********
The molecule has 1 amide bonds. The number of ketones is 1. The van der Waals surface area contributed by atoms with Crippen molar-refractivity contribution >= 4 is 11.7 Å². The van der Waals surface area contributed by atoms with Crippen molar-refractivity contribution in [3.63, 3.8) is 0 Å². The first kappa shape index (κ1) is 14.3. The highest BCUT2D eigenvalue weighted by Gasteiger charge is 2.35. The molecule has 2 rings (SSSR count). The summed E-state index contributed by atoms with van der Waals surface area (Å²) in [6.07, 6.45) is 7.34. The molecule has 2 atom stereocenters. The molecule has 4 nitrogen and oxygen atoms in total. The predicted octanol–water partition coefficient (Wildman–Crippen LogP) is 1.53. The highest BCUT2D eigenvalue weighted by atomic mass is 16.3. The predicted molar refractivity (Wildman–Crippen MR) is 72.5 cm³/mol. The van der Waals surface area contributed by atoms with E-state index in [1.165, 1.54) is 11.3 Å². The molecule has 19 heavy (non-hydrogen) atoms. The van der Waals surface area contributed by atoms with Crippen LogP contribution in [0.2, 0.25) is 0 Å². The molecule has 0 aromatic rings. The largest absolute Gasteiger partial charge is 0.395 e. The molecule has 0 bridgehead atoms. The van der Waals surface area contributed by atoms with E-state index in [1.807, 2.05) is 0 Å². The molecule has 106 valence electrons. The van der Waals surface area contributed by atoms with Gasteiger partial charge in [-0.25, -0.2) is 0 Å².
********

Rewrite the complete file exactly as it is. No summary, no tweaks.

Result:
The molecule has 1 amide bonds. The number of ketones is 1. The van der Waals surface area contributed by atoms with Crippen molar-refractivity contribution >= 4 is 11.7 Å². The van der Waals surface area contributed by atoms with Crippen molar-refractivity contribution in [3.63, 3.8) is 0 Å². The first kappa shape index (κ1) is 14.3. The highest BCUT2D eigenvalue weighted by Gasteiger charge is 2.35. The molecule has 2 rings (SSSR count). The summed E-state index contributed by atoms with van der Waals surface area (Å²) in [6.07, 6.45) is 7.34. The molecule has 2 atom stereocenters. The molecule has 4 nitrogen and oxygen atoms in total. The predicted octanol–water partition coefficient (Wildman–Crippen LogP) is 1.53. The highest BCUT2D eigenvalue weighted by atomic mass is 16.3. The predicted molar refractivity (Wildman–Crippen MR) is 72.5 cm³/mol. The van der Waals surface area contributed by atoms with E-state index in [1.165, 1.54) is 11.3 Å². The molecule has 19 heavy (non-hydrogen) atoms. The van der Waals surface area contributed by atoms with Crippen LogP contribution in [0.2, 0.25) is 0 Å². The molecule has 0 aromatic rings. The largest absolute Gasteiger partial charge is 0.395 e. The molecule has 0 bridgehead atoms. The van der Waals surface area contributed by atoms with E-state index in [1.807, 2.05) is 0 Å². The molecule has 106 valence electrons. The van der Waals surface area contributed by atoms with Gasteiger partial charge in [-0.25, -0.2) is 0 Å².